24/02/2017 - 11:22

Barnett chances his arm on penalty rates

24/02/2017 - 11:22

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ANALYSIS: Colin Barnett has taken a political risk in expressing his view that the Fair Work Commission’s historic decision to cut Sunday penalty rates for pharmacy, fast food, hospitality and retail workers should also apply to Western Australian award workers.

Barnett chances his arm on penalty rates
Colin Barnett is playing to his support base.

ANALYSIS: Colin Barnett has taken a political risk in expressing his view that the Fair Work Commission’s historic decision to cut Sunday penalty rates for pharmacy, fast food, hospitality and retail workers should also apply to Western Australian award workers.

By way of contrast, Labor leader Mark McGowan has played safe, expressing concern for low-paid weekend workers who will have their pay cut.

The FWC decision comes at a delicate time in the political cycle, with the WA election just two weeks away.

Mr Barnett is playing to his traditional constituency, small business, in throwing his support behind the decision. Many believe it is long overdue and that the FWC is being courageous. But in political terms, there are more workers than business operators who will be affected. Perhaps his view is that the workers are unlikely to vote Liberal anyway. The small business owners represent more friendly territory.

What has been surprising is that, in a state with the highest rate of unemployment in the nation, 6.5 per cent, neither leader appeared to stress the possible job opportunities that the decision could provide.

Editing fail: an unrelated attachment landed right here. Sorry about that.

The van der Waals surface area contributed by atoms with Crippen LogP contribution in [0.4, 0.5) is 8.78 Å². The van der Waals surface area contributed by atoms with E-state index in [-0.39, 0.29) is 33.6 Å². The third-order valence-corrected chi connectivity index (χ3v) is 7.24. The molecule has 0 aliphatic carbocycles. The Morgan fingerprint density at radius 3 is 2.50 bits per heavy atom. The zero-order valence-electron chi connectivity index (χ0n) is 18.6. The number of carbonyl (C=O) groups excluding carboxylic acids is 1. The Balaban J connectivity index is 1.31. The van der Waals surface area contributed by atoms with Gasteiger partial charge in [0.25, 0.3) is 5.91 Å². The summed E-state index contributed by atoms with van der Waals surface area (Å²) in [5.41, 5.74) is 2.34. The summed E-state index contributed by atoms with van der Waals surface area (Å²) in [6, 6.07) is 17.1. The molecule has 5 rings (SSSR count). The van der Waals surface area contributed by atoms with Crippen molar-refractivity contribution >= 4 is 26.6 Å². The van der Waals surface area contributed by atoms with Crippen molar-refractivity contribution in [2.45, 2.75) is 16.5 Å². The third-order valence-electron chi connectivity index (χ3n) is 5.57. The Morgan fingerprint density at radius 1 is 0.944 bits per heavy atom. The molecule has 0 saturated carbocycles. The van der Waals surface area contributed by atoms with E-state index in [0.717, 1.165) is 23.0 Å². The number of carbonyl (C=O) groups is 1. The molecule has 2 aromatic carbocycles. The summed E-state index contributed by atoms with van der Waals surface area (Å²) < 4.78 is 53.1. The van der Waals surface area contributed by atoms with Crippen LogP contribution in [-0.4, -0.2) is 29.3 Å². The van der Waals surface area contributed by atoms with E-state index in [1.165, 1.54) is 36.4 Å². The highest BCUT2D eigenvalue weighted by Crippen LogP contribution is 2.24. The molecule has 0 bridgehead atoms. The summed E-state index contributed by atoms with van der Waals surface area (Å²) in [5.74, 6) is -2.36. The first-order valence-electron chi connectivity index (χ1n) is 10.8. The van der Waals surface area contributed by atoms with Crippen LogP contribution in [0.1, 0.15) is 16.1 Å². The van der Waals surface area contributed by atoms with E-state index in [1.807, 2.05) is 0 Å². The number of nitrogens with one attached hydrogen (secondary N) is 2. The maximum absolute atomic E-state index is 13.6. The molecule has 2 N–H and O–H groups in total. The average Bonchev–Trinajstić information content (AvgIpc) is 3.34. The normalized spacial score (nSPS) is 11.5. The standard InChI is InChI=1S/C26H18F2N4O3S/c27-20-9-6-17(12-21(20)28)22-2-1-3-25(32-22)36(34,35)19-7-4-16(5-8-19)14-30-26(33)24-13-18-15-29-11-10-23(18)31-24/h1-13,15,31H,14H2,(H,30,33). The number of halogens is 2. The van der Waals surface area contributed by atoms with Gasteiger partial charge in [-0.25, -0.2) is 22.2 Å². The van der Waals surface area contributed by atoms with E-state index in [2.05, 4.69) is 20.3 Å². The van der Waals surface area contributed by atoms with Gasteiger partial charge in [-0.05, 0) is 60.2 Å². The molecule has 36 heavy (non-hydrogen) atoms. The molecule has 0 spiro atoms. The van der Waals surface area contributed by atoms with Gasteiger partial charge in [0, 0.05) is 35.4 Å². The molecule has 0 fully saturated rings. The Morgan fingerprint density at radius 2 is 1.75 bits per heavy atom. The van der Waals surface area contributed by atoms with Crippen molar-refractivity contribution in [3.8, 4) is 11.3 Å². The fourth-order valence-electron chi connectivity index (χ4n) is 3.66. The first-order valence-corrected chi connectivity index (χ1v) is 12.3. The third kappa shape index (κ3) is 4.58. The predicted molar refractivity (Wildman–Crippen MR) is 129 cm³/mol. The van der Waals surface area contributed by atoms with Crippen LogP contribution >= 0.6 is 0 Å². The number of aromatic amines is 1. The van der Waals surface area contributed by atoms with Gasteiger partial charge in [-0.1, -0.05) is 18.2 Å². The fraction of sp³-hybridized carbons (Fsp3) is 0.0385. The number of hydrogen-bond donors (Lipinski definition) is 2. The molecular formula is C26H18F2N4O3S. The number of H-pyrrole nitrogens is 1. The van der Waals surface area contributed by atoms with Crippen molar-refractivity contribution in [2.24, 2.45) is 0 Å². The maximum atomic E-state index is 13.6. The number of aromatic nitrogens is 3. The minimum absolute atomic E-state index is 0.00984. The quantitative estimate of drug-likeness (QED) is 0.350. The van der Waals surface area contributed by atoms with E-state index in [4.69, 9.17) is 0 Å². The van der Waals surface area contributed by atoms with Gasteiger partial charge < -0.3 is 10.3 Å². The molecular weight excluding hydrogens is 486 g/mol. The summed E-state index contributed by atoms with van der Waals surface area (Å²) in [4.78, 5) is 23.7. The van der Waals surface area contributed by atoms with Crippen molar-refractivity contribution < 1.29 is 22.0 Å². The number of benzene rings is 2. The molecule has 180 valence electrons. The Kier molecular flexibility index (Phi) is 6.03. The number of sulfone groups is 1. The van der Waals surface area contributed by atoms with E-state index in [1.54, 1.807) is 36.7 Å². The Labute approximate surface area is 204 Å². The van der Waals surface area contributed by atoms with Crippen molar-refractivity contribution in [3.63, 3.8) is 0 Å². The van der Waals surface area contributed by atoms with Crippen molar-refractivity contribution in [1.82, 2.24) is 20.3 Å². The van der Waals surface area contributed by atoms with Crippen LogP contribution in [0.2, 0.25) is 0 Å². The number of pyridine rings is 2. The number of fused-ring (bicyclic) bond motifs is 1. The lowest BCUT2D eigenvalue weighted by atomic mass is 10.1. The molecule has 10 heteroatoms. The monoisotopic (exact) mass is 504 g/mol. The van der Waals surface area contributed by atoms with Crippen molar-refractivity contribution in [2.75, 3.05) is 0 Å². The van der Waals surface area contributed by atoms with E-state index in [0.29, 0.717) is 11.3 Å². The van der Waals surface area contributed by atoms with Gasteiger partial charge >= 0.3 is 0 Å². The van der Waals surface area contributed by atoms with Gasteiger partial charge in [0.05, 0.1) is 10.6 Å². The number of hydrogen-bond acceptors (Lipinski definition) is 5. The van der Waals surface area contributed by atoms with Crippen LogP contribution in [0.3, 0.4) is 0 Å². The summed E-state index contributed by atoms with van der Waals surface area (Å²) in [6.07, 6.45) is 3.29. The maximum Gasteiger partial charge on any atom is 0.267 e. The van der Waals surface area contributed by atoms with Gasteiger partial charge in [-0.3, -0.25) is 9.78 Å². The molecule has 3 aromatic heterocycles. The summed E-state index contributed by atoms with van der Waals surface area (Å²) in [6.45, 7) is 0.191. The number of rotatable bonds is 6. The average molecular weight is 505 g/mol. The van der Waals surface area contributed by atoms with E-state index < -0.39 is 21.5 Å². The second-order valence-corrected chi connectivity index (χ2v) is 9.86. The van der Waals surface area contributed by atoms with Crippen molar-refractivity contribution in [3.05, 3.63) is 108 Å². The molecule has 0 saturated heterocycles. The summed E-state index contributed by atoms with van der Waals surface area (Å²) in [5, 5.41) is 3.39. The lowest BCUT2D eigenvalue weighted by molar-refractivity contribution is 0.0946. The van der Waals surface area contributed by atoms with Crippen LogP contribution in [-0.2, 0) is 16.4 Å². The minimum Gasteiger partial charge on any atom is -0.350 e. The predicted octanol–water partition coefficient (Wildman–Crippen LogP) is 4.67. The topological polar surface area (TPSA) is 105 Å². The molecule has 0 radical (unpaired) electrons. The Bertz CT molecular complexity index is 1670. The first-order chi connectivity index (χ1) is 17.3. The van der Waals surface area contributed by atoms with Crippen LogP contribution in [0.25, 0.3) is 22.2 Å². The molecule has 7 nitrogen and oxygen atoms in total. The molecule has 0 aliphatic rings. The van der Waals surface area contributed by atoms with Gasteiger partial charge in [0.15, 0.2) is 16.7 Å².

There’s an old saying, ‘one worker’s pay rise is another worker’s lost job’. If that’s correct, so is this, ‘one worker’s pay cut is another worker’s new job’.

So there is the prospect, when the decision starts to apply, for new jobs to open up. And that’s a plus.

The decision is bad news for workers who have been relying on penalty rates to make ends meet. But healthy penalty rates will still apply despite the cuts.

Regardless of the timing and political fallout, the FWC decision reflects the reality that Sundays are no longer a day of rest during which huge numbers of Australians attend church services. They are just another day in the week. More people it seems go out for Sunday brunch than flock to worship.

In addition, Australia is a high-cost country and the decision is a modest attempt to rein-in those costs.

Spare a thought for FWC president Iain Ross. He is a former assistant secretary of the ACTU and was appointed by the previous Labor government. He won’t be popular with his old colleagues.

 

STANDING BY BUSINESS. TRUSTED BY BUSINESS.

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